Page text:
I was at the POWER (Philadelphians Organized to Witness, Empower and Rebuild) Leaders’ Assembly on Tuesday. It is the first time that I had been to one in a very long time. Not intentionally, actually. It just sort of happened.
And before I explain why, let me say how good it was to see old friends. People that were there when we founded POWER. People that served with me on the Education Team. People that I traveled with to Harrisburg. People I have gotten arrested with. Sure, Facebook makes it feel like it hasn’t been so long, but nothing is better than being together in person!
As I said, I didn’t mean to step away from POWER or not see people for a couple of years, but it happened. I was out of the city Summer 2017 on sabbatical, and then catching up, well, I just never got back into the swing of doing all the POWER meetings. Also, I had joined CCORD (Center City Organized for Responsible Development), an ancillary group, as a founding member with Barry and Clark, where we are focusing on how the building boom might translate into more affordable housing and more living wage jobs. And well, there’s just so much you can do, and I’d really like to be finding more non-work time in my weeks anyway.
But this fall, I was persuaded to get involved again. POWER has grown amazingly, with an annual budget now well over a million dollars. I suppose that’s a sign of success. Right now, POWER is feeling pretty good about itself and the part it played in getting passed the $15 an hour minimum wage in the City of Philadelphia.
The staff has grown as quickly as the budget. Also grown are the areas that POWER is organizing in, both the issues and the geography. Now it seems like every organization in town is knocking on POWER’s door to co-sponsor and help organize events. The institution, still fairly young, has struggled to keep up with all this rapid growth. So, people thought that I might be of some help on the Board.
I was a bit wary of walking into some disaster I couldn’t foresee, but it’s not been that. It’s just growing pains as the world of POWER changes so quickly. Communication in a disparate organizing group can be difficult, not to mention figuring out the best way to become what we have not yet been — that’s mostly about the desire to begin organizing way out in Lancaster and York.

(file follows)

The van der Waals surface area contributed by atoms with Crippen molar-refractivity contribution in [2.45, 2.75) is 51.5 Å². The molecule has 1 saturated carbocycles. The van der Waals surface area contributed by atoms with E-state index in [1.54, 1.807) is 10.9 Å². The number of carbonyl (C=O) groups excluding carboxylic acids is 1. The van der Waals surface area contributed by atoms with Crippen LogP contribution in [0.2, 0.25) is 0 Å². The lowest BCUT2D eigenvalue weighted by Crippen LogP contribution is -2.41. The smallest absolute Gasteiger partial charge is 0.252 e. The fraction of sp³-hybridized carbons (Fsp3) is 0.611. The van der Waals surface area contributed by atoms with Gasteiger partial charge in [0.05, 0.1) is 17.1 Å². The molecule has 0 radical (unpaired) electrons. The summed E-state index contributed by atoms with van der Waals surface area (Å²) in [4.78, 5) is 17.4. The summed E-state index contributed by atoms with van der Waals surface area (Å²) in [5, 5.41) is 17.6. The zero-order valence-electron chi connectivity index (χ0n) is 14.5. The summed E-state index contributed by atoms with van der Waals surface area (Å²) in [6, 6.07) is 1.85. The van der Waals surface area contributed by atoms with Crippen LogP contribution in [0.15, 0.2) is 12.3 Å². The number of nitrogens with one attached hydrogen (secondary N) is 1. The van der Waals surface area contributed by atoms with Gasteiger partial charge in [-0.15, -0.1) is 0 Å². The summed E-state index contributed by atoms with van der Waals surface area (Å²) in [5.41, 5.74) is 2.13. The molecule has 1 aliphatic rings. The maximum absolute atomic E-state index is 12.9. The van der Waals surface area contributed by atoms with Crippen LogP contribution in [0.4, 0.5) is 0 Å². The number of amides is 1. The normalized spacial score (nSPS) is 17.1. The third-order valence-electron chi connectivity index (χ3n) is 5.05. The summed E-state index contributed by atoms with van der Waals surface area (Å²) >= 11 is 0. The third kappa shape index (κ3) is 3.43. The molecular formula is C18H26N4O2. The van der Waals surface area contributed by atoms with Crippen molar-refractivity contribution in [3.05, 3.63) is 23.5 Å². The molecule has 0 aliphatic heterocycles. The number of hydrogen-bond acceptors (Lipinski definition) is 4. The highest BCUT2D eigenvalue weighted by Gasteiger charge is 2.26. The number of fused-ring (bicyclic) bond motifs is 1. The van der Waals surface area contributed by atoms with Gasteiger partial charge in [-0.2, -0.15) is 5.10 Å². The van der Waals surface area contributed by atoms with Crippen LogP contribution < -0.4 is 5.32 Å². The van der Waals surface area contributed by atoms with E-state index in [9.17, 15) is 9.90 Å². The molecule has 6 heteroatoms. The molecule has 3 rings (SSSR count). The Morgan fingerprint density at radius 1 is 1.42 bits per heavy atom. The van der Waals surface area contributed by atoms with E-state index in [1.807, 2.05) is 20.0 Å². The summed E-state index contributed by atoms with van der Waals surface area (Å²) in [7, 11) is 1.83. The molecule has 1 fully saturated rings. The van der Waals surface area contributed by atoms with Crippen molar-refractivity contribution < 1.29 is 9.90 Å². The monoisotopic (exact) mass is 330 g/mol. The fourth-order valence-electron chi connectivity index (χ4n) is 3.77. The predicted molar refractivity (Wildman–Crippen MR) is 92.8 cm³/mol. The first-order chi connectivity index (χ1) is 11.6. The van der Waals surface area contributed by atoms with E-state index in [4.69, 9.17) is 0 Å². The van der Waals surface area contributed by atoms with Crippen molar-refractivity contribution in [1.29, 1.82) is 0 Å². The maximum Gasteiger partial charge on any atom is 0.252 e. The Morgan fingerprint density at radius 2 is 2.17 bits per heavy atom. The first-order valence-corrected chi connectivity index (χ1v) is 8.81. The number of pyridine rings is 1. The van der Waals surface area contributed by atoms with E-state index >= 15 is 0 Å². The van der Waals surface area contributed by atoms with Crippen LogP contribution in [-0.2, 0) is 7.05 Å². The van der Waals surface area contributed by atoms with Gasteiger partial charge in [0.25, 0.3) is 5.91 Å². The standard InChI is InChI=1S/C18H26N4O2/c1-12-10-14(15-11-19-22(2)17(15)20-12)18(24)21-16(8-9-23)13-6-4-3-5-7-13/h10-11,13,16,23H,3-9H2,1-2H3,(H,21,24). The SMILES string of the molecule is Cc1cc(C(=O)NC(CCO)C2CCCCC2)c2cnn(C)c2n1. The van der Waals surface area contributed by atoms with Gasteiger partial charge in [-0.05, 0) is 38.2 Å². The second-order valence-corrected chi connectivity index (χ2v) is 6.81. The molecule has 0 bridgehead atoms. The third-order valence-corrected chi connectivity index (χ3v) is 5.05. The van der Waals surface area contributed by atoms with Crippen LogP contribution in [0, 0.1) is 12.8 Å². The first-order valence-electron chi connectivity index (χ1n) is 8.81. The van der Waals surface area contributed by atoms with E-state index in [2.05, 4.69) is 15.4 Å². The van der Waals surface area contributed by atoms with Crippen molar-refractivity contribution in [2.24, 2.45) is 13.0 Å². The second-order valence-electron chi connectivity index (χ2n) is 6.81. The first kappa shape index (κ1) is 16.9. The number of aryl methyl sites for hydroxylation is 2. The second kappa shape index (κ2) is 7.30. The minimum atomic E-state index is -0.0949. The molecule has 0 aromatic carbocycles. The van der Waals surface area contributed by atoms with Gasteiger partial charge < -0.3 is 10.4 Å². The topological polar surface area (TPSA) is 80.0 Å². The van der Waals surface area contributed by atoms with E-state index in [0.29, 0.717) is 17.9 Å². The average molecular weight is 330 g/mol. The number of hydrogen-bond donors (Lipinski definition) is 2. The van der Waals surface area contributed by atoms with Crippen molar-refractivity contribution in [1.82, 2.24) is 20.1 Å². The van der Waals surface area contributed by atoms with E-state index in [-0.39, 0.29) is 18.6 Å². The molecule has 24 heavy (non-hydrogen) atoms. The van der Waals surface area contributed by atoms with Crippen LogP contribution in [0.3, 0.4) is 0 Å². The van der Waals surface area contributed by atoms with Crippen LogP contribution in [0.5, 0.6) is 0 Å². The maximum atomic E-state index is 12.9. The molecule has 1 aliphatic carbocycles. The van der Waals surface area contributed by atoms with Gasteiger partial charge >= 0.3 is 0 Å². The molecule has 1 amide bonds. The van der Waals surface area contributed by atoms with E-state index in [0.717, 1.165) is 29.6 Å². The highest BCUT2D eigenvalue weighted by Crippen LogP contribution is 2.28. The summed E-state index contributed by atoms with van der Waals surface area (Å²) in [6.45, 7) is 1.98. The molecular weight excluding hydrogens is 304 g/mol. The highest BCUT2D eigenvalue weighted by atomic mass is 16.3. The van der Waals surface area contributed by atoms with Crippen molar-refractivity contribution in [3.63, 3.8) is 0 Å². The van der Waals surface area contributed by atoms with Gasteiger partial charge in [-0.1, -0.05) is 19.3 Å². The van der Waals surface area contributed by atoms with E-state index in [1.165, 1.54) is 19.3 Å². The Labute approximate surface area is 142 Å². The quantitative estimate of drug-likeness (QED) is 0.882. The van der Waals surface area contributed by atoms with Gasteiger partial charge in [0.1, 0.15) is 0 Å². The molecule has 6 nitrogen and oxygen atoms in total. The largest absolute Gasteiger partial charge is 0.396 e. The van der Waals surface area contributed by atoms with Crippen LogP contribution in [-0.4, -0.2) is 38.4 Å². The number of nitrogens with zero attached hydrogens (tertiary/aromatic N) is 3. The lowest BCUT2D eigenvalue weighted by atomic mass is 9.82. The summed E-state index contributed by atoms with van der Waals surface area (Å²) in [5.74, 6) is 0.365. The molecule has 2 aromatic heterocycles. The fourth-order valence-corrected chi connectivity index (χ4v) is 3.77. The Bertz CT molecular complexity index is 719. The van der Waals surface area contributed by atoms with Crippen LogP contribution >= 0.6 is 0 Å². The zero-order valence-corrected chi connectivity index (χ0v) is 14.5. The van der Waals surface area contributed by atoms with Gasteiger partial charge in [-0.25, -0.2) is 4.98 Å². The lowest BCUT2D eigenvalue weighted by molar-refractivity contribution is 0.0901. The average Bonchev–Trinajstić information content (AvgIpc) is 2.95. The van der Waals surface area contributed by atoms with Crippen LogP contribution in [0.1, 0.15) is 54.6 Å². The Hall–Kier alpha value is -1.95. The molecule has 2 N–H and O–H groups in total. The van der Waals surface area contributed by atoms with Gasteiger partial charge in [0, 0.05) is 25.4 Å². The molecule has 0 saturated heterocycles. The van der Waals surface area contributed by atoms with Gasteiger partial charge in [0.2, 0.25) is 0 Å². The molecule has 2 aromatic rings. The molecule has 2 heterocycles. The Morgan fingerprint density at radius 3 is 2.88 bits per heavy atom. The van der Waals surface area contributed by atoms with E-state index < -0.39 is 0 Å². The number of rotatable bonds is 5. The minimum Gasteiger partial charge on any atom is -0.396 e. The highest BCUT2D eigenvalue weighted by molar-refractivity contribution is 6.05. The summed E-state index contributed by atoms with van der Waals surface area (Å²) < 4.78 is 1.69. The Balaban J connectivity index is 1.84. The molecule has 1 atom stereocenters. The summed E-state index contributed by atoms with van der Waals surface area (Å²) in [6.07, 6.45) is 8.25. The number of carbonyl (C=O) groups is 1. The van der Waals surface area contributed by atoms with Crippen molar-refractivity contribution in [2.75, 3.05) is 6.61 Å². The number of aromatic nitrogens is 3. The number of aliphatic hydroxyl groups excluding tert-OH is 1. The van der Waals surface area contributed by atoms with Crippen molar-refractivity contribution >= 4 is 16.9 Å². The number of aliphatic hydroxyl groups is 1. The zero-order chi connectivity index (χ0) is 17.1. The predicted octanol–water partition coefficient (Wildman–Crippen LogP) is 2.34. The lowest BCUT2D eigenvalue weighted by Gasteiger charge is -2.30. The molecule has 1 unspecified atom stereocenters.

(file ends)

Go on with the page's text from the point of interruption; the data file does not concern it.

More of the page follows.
What have I brought to the POWER Board? Well, there are not many of us clergy people present, and we represent a certain kind of leadership from our faith communities. And, it’s teaching me to become an advocate of working on building up trust. Sometimes, I think it easily becomes a casualty in quickly changing organizations, especially where communication is a challenge. Misunderstandings can grow fast too, and become mistrust that stays.
POWER is an organization of organizations. As such, it’s sort of like an octopus — arms everywhere. But as a whole, the body is not very often in the same place, physically much less metaphorically, to talk with one another, share perceptions, make decisions together. We have similar issues in the local church, but at least most of us gather once a week!
My other great contribution is related. The Board comes up with a steady stream of good ideas, responses to the ever-changing situations facing the organization. But sometimes, we talk and talk… even listen too, and come to some hard-won decisions. What happens next? We all leave the meeting, and as soon as we walk out the door, the decisions and any tasks and responsibilities needed to implement them, they disappeared with us. And from us.
This is not an uncommon organizational difficulty of course. But I think it is worse for a group like POWER, where we leave a meeting and go back to our own, different communities and don’t really see each other again until the next POWER meeting. At least at church, most of us see each other once a week, and that reminds us and holds us a little accountable.
So, my great contribution at the end of the POWER Board Meetings is to ask us to go over everything we decided and turn them into action items, then make assignments — who is going to do what by when — so that our decisions turn into actions. It’s a simple thing. But the other board members think that I’m some sort of organizational genius! I don’t know why it never occurred to me that church meetings need this same sort of discipline?
So as we go into a New Year, may I offer to Old First two learnings that I bring from POWER: trust and follow-through.
We are a fairly trusting community these days, and for good reason. It kind of amazes me really. But as we get into the conversations that our Annual Meeting will be bringing up, namely, what do we want our ministries to look like in 5 or 10 years, I think we might bump into some disagreements. As Pastor, my counsel is going to be, if and when we encounter disagreements, rather than jumping to this or that conclusion, we trusted enough to ask after the other’s intentions, hopes, ends? That might help with communications, too. Slow us down some. Help us to listen more. Look for common ground.
And then, follow-through. I already told Jon A. that I wanted to try and do the same at the end of EVERY Elders Meeting. What did we decide? What do we need to do then? Who is going to do it? When will it get done? I recommend this discipline, a spiritual discipline, to all of our groups, activities and endeavors at church.
Trust and follow-through. Let’s carry on.
See you in church,